Adaptations of a Saber-Toothed Tiger

With their huge teeth, the iconic smilodon, also erroneously called a saber-toothed tiger, is perhaps the best known of several species of saber-toothed cats and cat-like animals. Smilodons lived between 1.8 million and 10,000 years ago. They had many adaptations for life during the ice age, many of which are not found on modern cats.

General Information

Paleontologists have discovered smilodon fossils in many parts of North America and Europe. They are the second most common fossil recovered from Southern California's La Brea tar pits. Although sometimes called the saber-toothed tiger, smilodons were not related to tigers, which belong to a different subfamily. Scientists believe smilodons were about a foot shorter than modern lions but weighed almost twice as much. Unlike modern cats such as cheetahs and lions that have long tails that balance them when they chase prey, smilodons had bob tails, suggesting that they ambushed their prey instead of chasing it.

Teeth

The smilodon's knife-shaped canine teeth were about 7 inches long. Since the species was first discovered in the 1880s, scientists have debated how smilodons used these teeth. One possible use was as weapons since these teeth have an oval-shaped cross section resembling a knife blade rather than a round cross section like the teeth of a modern cat. Smilodon teeth were good for slicing meat but also extremely fragile. Another possibility is that these teeth were used for social display like horns or antlers.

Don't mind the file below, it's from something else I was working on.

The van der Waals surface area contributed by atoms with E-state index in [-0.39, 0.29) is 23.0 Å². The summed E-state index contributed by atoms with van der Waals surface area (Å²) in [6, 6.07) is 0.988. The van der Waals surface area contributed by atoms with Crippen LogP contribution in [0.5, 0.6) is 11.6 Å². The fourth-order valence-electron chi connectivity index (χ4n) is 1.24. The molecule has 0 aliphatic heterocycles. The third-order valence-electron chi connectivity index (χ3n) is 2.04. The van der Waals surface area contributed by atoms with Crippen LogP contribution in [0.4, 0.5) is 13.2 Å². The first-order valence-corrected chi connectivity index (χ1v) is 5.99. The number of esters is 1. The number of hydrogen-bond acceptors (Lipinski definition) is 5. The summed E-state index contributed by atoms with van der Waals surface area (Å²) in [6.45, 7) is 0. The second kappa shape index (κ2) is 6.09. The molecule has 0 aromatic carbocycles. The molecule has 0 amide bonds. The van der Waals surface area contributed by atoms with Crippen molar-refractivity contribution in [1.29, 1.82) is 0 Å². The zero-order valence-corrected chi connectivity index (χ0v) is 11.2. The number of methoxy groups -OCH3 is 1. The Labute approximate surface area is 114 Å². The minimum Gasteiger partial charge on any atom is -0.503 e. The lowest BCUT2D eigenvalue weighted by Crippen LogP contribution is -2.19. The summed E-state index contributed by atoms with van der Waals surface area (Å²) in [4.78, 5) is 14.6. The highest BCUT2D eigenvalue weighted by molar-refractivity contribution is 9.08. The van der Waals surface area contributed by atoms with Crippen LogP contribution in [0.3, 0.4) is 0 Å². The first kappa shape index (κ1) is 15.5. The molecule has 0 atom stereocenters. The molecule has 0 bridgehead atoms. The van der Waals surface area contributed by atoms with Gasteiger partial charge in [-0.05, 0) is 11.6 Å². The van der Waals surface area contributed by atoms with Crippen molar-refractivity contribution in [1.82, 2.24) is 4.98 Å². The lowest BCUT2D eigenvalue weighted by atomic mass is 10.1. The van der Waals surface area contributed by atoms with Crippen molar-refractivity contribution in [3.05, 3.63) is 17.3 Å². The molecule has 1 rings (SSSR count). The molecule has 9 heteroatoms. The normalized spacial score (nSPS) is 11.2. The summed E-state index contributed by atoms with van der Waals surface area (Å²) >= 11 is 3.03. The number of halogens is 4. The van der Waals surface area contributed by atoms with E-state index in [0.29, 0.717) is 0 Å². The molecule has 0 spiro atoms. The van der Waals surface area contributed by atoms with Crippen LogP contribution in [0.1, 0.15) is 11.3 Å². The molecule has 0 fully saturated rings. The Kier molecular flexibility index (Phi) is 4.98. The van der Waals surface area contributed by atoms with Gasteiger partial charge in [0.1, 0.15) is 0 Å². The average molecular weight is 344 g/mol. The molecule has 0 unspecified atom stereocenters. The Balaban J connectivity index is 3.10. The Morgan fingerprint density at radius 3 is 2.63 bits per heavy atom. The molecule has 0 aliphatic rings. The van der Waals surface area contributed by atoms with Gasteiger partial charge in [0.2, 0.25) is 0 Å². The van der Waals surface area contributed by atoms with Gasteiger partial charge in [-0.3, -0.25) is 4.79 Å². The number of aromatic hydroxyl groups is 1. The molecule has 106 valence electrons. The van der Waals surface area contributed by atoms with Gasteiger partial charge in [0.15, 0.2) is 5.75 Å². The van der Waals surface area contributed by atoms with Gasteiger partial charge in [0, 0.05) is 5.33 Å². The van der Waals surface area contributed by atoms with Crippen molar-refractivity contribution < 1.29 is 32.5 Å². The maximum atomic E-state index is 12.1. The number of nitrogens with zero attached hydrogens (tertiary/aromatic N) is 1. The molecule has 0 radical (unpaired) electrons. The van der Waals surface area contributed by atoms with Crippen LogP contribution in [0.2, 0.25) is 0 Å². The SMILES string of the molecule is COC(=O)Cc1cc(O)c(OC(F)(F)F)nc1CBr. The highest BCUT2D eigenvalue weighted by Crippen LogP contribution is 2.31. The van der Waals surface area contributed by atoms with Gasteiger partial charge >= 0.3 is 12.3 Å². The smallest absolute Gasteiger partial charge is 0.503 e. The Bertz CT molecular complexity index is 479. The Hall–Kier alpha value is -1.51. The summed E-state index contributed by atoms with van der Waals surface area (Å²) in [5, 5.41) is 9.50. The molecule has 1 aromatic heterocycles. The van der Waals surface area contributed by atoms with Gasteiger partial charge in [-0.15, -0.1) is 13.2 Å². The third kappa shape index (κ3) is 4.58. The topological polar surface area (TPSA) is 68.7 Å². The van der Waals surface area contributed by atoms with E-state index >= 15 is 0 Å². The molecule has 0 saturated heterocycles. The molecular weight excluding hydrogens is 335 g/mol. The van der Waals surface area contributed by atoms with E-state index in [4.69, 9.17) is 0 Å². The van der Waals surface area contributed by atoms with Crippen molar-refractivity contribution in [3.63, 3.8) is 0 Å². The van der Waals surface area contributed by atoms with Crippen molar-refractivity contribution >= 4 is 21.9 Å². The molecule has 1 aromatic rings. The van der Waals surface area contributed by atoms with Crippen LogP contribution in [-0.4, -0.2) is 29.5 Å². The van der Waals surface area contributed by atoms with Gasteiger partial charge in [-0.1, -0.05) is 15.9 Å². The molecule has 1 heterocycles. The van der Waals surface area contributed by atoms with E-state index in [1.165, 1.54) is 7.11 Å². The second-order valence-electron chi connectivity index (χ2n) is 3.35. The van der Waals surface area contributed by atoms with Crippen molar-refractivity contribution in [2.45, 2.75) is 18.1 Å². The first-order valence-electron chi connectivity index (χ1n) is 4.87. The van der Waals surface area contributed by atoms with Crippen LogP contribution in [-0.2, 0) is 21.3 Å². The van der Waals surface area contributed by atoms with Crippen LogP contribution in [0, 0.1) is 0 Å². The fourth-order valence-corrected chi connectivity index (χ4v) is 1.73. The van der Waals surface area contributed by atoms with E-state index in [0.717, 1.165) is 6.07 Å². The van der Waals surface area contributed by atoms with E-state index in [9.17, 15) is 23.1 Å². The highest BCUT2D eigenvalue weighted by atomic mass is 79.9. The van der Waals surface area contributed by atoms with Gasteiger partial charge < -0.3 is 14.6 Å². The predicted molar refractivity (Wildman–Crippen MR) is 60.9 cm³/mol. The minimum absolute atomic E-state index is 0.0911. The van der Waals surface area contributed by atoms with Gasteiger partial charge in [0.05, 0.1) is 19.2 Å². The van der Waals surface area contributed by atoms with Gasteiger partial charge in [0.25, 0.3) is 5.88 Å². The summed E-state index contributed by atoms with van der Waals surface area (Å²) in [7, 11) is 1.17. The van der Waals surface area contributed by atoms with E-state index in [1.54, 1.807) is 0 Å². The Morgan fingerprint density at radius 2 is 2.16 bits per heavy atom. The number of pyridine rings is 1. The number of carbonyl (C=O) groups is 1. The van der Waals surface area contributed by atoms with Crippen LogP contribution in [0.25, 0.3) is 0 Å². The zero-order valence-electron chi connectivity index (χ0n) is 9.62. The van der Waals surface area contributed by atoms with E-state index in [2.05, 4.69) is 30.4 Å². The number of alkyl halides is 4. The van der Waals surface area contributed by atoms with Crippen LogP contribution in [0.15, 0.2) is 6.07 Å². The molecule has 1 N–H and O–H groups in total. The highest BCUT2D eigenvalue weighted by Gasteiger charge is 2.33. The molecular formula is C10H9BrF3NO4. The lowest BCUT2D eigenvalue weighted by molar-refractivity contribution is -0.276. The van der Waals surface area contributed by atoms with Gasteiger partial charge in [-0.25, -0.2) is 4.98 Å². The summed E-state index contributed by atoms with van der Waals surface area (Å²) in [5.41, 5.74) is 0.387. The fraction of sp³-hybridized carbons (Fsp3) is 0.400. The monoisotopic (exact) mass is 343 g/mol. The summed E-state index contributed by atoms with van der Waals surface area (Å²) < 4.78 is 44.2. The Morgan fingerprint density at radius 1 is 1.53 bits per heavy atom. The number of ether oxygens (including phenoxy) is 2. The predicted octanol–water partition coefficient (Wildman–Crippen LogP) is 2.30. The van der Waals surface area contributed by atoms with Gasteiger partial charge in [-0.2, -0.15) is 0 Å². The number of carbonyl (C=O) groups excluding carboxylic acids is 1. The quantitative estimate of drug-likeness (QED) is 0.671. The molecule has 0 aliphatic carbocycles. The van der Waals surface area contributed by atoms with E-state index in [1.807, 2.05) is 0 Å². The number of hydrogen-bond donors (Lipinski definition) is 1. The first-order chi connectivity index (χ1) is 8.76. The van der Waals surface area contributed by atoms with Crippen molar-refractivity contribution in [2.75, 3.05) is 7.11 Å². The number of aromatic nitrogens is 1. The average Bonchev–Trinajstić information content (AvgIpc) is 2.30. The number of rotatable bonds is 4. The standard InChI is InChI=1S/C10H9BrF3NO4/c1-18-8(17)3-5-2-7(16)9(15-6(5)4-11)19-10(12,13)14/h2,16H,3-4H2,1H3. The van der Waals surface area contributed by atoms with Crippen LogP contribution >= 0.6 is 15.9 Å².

Killing Behavior

In 2007, researchers from the University of New South Wales and the University of Newcastle demonstrated that the smilodon's bite was only one-third as powerful as a modern lion's bite. However in 2010, researchers at the University of California at Los Angeles showed that smilodon had well-muscled, strong forelimbs. They believe smilodons pounced on their prey and held it down with their powerful forelimbs while delivering a killing bite with their razor-sharp teeth. Smilodons probably hunted large game such as bison and camels and likely became extinct when many of their prey animals died out during the last ice age.

Social Behavior

Modern cats, including tigers and house cats, are solitary hunters. However, evidence suggests that smilodon was a social animal. For example, fossils recovered from La Brea tar pits show evidence of arthritis and serious fractures. These ailments would have been crippling, and solitary hunters would not have lived long with them. But many of these bones also show evidence of healing and regrowth, suggesting that the animals lived for a relatively long time after being injured. It is likely that smilodons assisted injured animals or at least allowed them to eat. However, their social lives were not necessarily peaceful. Some fossils have saber-toothed holes in them suggesting that smilodons, like modern lions, sometimes fought each other over food or mates.

References

About the Author

Frank B. Chavez III has been a professional writer since 2006. His articles have appeared on numerous websites including WitchVox and Spectrum Nexus as well as in the e-magazine Gods and Empires. He has his associate degree with an emphasis in theater arts from Chabot College, where he received the theater department's Joeray Madrid Award for Excellence in Dramaturgy.

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